In my previous post on Starting an Online Club, I highlighted the Preliminary Feasibility Study as the first step to take in building an online club.
Here in this post I will unpack the FOUR steps you need to take for success at this level.
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Step 1. Identify potential membership
Identifying potential membership can take up to several weeks or months, so be prepared to take the time to locate and communicate with your potential members.
Networking is the key to success in this first step of your feasibility study. Frequent the online spaces where global Toastmasters are to be found; take opportunities to speak about your plans with your local networks; and be sure to act on all leads.
Some online club leaders have been asked about how they first identified their potential members. More of these testimonials will be added here. You may wish to leave a comment with your own testimonial.
Susan Ellsworth: Sponsor and VPPR of Firebirds Collective (global online Toastmasters club)
Identifying the first 10 potential members of Firebirds was easy-cheezy …. After that it was a matter of word of mouth, in the ONLINE TOASTMASTERS group. Susan says prospective members of Firebirds Collective can see the commitment to Respect, Integrity, Service and Education (RISE) through our protocols for joining – we require attendance at two meetings prior to being voted in. Susan is now seeking members for a new online club ‘Great White North Online Toastmasters’. Request to join them in Facebook.
Kim Hahn: VPM and President Elect of Firebirds Collective (global online Toastmasters club)
Inviting new members of Firebirds involved individual contact with club officers in other countries who were not yet represented in the global club. That personal approach has brought in 8 new members since we Chartered in March. Kim favours the use of Facebook Events to invite potential members. Kim is now seeking members for a new online club ‘Toastmasters Without Borders’. Request to join them in Facebook. Join Kim for this event.
Step 2. Engage in open discussions in social media
Social Media offers a unique method of engaging in open discussions where you can be assured of swift responses and meaningful comments. You might start a Poll in a Facebook Group; or Send an inquiry post in LinkedIn; or create a Twitter conversation with a specific hashtag for collecting.
Facebook Poll from social media
Provide a consistent presence in your select social media tool(s) and aim to make the best use of the shared advice and opinions from your posts and polls. Follow up on those who are seeking further information and invite those who wish to share leadership skills in your domain.
Step 3. Identify the skills and benefits of online clubs
Ensure that you provide up-to-date and meaningful information about the online Toastmasters experiences with lists of benefits; and pre-requisite essential skills required. These should be communicated to your potential members well in advance of the Startup Procedures. They should specifically explain the types of equipment required and how best to use the video and audio aspects of being online.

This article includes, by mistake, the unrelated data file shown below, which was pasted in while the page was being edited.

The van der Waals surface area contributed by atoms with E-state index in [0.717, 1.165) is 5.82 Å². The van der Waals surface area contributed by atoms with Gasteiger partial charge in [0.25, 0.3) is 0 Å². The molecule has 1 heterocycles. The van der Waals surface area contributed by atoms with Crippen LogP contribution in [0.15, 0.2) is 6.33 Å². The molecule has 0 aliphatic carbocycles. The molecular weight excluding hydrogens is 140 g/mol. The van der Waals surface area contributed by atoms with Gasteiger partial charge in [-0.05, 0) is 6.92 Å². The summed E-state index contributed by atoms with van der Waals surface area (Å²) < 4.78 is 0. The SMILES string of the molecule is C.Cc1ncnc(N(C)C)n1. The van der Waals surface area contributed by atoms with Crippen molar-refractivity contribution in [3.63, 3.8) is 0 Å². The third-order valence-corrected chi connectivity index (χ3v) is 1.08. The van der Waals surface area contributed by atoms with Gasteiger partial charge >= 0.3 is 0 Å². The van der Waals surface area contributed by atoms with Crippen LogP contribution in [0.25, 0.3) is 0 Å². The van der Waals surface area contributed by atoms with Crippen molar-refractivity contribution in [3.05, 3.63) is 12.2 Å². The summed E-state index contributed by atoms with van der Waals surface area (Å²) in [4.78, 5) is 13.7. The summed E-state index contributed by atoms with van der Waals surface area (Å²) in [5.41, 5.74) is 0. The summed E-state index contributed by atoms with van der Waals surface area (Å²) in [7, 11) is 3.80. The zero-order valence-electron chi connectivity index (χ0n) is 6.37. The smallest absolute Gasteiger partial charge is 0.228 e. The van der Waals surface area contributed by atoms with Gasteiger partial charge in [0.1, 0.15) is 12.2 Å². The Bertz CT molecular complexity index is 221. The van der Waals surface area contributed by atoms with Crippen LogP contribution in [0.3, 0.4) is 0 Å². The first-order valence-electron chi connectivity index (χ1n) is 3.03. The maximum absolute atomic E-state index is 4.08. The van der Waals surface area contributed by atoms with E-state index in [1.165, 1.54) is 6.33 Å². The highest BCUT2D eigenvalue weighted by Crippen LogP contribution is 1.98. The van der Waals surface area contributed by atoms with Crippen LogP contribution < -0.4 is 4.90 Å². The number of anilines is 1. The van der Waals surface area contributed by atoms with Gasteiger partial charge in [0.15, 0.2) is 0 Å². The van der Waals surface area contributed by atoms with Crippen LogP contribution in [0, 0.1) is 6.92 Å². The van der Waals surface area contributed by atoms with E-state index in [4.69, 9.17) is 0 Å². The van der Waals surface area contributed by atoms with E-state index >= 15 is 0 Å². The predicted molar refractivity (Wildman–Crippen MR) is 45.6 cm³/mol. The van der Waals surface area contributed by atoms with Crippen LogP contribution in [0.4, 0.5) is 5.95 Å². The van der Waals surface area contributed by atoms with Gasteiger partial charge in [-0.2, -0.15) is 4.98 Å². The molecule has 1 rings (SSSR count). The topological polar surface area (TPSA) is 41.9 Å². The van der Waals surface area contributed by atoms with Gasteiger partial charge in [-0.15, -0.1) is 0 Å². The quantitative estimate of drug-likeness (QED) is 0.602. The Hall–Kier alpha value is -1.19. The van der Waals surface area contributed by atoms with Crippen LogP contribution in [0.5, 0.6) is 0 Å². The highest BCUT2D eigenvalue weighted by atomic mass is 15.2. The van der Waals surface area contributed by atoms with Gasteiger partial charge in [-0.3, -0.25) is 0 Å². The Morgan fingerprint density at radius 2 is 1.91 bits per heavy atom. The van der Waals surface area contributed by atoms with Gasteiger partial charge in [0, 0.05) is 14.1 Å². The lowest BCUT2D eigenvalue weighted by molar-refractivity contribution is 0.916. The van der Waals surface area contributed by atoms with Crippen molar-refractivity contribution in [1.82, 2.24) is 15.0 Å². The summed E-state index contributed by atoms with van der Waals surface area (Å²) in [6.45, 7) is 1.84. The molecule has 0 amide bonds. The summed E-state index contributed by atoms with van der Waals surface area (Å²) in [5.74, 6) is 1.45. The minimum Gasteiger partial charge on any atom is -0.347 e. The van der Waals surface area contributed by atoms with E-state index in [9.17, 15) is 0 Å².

Essential Skills Required
Online Learning: Are You Ready to Learn Online?
- Computer Skills: The Basics
- Digital Communication
- Web Search
- Time Management
If you’re located anywhere other than at a telepresence site, give careful thought to your surroundings and your appearance on camera — that goes for both presenters and participants, video veterans say. …
… and if you are the presenter: Six Steps for Success in Virtual Meetings …
Many websites provide information and comparisons between different web conferencing tools and software. Just use a Google search on ‘web conferencing tools’ to see what I mean. However, what you need to do is send your potential online club members to sites that explain what ‘computer equipment and accessories’ they will need in order to participate effectively. Try this link to Opposing Views blog as a starter.
Presenters’ and participants’ computers should meet the minimum specifications required by the Web conferencing software, which will vary between applications.
A fast Internet connection helps the overall experience by transmitting video, audio and presentation data at speeds that ensure a smooth viewing and listening experience for everyone participating in the conference.
Step 4. Build a community to support the new club
Once you have a critical mass of potential members, then create an online community in which you can communicate, collaborate and support the growth of the online club. You may choose a Facebook Group or LinkedIn Group or a Twitter hashtag or a WordPress page or a Googlesite.
If necessary take some lessons (online of course) in facilitating online communities. One of my personal favourites is the Gilly Salmon Five Stage Model.
Whatever you choose, use your skills as an online facilitator to steward the online community.
How can you be an effective community steward?
Take a look at the Digital Habitats book and workbook from Nancy White and Etienne Wenger about Community Building and Stewardship.
This useful book and shared workbook “takes you through the steps of stewarding technology and outlines what to keep in mind at each step”.
- Preamble: reflection on the role of tech steward
- Step 1: understanding your community, its characteristics, orientation, and current configuration
- Step 2: providing technology, choosing a strategy, selecting a solution, and planning the change
- Step 3: stewarding technology in use, in the life of the community and at its closing
In my next post I will take you through the Learning and Preparation Phase of starting an online club for Toastmasters.
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